Under Ethiopia’s national development program, i.e. the Growth and Transformation Plan (GTP II) (2015-2020), the country has set an ambitious target to become a middle-income country by the year 2025. GTP II plans to execute massive manufacturing, industrial and infrastructure projects in road, railway, power, energy, telecommunication, housing and industrial parks. To date, the majority of infrastructural projects have been financed by the government through the national budget, loans and development assistance fund. In order to meet the growing demand for infrastructure and public service delivery, the government sought to mobilize finance from the private sector through public private partnerships (PPPs). Aside from introducing private sector efficiency, innovation and knowledge, PPPs are considered as key instruments to fill in gaps in infrastructure financing.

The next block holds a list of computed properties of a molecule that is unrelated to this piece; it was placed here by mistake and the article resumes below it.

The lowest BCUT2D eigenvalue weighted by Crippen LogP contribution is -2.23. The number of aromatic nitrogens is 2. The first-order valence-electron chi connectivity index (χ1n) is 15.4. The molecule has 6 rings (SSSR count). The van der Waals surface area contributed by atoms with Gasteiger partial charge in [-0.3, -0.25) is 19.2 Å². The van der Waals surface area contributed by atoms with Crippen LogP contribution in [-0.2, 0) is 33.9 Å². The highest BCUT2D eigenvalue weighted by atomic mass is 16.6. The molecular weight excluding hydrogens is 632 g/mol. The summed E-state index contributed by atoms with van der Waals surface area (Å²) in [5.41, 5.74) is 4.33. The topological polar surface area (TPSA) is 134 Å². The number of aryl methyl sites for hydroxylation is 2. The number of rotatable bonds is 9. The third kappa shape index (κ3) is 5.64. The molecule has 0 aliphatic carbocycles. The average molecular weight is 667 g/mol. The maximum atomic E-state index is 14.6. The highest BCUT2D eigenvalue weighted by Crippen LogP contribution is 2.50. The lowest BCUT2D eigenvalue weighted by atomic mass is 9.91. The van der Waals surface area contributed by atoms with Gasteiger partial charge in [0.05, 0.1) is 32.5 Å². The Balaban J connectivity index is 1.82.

Since 2016, the Ministry of Finance and Economic Cooperation (MoFEC) has spearheaded efforts to design a PPP legal framework by drafting a national PPP policy and draft proclamation which culminated in the enactment of the PPP Proclamation No. 1076/2018. (“PPP Proclamation”). We discuss this law in this issue of our legal update.
The National Bank of Ethiopia (NBE) is the central agency with the mandate of regulating the financial sector and, among others, foreign exchange. The NBE formulates and implements exchange rate policies. As part of this mandate, the NBE issues regular directives and circulars with the aim of regulating the foreign exchange regime. This legal update will provide you with a short summary of the relevant directives of the NBE that amended existing directives in connection with foreign exchange regulation in Ethiopia from the period August 2016 – December 2017.
The year 2016- 2017 saw lots of legislative activities from the Federal House of Representatives (HoPR) and the Council of Ministers (COM). A total of 114 proclamations and regulations were collectively enacted by the COM and HoPR. In this issue of our legal update, we will summarize the key legislations that were passed in this period with particular focus on commericial matters. We also have the full list of legislations available for download.